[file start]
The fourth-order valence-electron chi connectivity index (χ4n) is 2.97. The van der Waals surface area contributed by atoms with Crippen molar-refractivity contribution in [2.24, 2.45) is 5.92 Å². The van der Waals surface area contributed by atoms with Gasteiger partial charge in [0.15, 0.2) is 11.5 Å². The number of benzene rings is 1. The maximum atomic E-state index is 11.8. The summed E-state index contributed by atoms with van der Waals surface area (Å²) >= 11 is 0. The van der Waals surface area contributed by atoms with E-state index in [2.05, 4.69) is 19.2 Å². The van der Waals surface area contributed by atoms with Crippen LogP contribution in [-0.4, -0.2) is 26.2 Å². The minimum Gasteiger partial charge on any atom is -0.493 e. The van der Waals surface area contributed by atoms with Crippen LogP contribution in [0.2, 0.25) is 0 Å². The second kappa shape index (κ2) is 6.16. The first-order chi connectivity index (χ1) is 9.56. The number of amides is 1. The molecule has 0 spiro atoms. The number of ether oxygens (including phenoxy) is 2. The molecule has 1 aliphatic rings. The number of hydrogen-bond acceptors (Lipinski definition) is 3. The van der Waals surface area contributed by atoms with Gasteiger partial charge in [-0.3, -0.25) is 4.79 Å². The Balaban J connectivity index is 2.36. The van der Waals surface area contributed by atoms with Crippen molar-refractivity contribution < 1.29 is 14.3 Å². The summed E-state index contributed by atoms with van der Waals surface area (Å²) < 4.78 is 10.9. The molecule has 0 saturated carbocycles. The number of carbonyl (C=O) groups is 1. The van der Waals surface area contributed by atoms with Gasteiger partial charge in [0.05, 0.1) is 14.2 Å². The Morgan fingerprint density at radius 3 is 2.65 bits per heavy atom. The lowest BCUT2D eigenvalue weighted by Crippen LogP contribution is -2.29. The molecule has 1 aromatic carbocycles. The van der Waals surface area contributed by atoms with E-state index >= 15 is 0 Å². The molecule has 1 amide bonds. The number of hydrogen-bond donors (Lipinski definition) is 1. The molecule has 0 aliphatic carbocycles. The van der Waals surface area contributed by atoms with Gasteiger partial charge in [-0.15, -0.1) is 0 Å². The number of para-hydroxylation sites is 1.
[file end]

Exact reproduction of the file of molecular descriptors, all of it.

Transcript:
The fourth-order valence-electron chi connectivity index (χ4n) is 2.97. The van der Waals surface area contributed by atoms with Crippen molar-refractivity contribution in [2.24, 2.45) is 5.92 Å². The van der Waals surface area contributed by atoms with Gasteiger partial charge in [0.15, 0.2) is 11.5 Å². The number of benzene rings is 1. The maximum atomic E-state index is 11.8. The summed E-state index contributed by atoms with van der Waals surface area (Å²) >= 11 is 0. The van der Waals surface area contributed by atoms with E-state index in [2.05, 4.69) is 19.2 Å². The van der Waals surface area contributed by atoms with Crippen LogP contribution in [-0.4, -0.2) is 26.2 Å². The minimum Gasteiger partial charge on any atom is -0.493 e. The van der Waals surface area contributed by atoms with Crippen LogP contribution in [0.2, 0.25) is 0 Å². The second kappa shape index (κ2) is 6.16. The first-order chi connectivity index (χ1) is 9.56. The number of amides is 1. The molecule has 0 spiro atoms. The number of ether oxygens (including phenoxy) is 2. The molecule has 1 aliphatic rings. The number of hydrogen-bond acceptors (Lipinski definition) is 3. The van der Waals surface area contributed by atoms with Gasteiger partial charge in [-0.3, -0.25) is 4.79 Å². The Balaban J connectivity index is 2.36. The van der Waals surface area contributed by atoms with Crippen molar-refractivity contribution < 1.29 is 14.3 Å². The summed E-state index contributed by atoms with van der Waals surface area (Å²) < 4.78 is 10.9. The molecule has 0 saturated carbocycles. The number of carbonyl (C=O) groups is 1. The van der Waals surface area contributed by atoms with Gasteiger partial charge in [0.05, 0.1) is 14.2 Å². The Morgan fingerprint density at radius 3 is 2.65 bits per heavy atom. The lowest BCUT2D eigenvalue weighted by Crippen LogP contribution is -2.29. The molecule has 1 aromatic carbocycles. The van der Waals surface area contributed by atoms with E-state index >= 15 is 0 Å². The molecule has 1 amide bonds. The number of hydrogen-bond donors (Lipinski definition) is 1. The molecule has 0 aliphatic carbocycles. The van der Waals surface area contributed by atoms with Gasteiger partial charge in [-0.15, -0.1) is 0 Å². The number of para-hydroxylation sites is 1.